Two Worlds

I used to think I was two different people.

I know that sounds like the introduction to a book about someone who experiences multiple personalities, but it’s nothing as serious.

I have two very different wardrobes, two groups of friends, and so on.  I see and experience the world through two different perspectives.  I interacted and viewed life differently depending on my gender presentation.  It was easy to think I was two people, so to speak.

But over time I realized that I was one person but I viewed and interacted with the world differently depending on my gender presentation at the moment.  The perspective changed when I changed from sneakers to stilettos. The perspective changes changes because it needs to.

It’s a form of survival, in a way.

When I walk through the mall in boy mode, I never ever think about how someone will view me or what I will do if  see someone I know.  But en femme my heavily eyeshadowed eyes are always looking around.  Is there someone near me that is looking at me in an unfriendly way?  Is that a coworker across the hallway?  Although these two examples are very different from each other, they both are related for survival.  Of course I don’t want to be hurt, and I also do not want to be outed.

It happens less as time passes, but for years I would approach ever interaction, whether with a cashier or someone I passed by in a museum, thinking about how this person was going to respond to seeing or helping a t-girl.  99% of the time it was about as eventful as watching nail polish dry, thankfully.

I am not two people.  Despite two gender identities, two names, and two worlds, I am one.  Our experiences are influenced by what we project.  We will likely have a better day if we are cheerful and friendly to everyone we meet.  A bad day will not get better if we are rude or crabby with the world.  We respond to the world, and the world responds to us.  This shapes our perspective, our experiences.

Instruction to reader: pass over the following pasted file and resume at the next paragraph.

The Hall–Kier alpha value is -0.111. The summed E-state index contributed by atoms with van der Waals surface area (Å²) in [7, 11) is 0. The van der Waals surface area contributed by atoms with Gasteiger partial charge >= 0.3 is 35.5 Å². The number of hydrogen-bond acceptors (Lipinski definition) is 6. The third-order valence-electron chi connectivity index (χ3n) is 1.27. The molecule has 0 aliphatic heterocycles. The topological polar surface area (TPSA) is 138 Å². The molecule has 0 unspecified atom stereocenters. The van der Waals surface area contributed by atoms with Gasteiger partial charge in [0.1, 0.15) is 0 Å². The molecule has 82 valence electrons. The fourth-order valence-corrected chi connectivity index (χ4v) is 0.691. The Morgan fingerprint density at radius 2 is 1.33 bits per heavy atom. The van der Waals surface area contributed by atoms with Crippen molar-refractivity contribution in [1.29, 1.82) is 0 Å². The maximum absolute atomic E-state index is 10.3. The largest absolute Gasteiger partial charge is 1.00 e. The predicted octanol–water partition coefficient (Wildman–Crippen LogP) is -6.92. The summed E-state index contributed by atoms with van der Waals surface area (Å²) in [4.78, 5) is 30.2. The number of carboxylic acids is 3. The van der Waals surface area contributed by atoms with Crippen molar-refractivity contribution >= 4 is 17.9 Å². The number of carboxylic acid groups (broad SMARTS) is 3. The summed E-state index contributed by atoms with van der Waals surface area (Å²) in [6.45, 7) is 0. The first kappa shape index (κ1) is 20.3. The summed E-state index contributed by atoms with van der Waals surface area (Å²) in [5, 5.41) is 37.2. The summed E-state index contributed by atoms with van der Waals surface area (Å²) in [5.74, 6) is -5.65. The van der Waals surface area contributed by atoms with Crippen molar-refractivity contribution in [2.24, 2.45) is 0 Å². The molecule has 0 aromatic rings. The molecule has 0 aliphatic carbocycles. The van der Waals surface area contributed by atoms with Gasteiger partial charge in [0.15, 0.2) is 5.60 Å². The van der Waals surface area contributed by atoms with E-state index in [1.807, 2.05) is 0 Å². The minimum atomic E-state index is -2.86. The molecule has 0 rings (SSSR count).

Our lives.

Love, Hannah

4 thoughts on “Two Worlds

  1. Hannah-Yes I know; I am not as passable as you, but I can pass. The most difficult problem I have is with the two genders is remembering to use my female voice while in my female mode. How is your voice while you are Hannah? Have you worked on your female voice or is your voice neutral. Have you had voice lessons for Hannah?



  2. Hannah, this is thought provoking. I pondered the same, sort of in a different way. Was (am) I providing an “excuse” to my masculinity that I compromised his reputation by going girl? There is a fine line between the insecurity of letting go of a bit of that long grown habit and identity and feeling that one falls from masculinity to femininity. The latter, I do not think, and do not want to harbor. I would by all means avoid the complications unnecessary for my and my loved one’s well being. Apart from that, what keeps me from being who I am when I want is the fear of physical harm by others. You are always insightful. Thank you.l


  3. Great post Hannah!

    I’ve never bought into that “two different people” mentality, though my femme self has some big social differences from my male self. But for all of the differences between the two, there’s way more commonalities; we both love Weather, we both love craft beer, we both love the same types of food, movies, etc… I’ve come to think of the two as just two different expressions of the same person.


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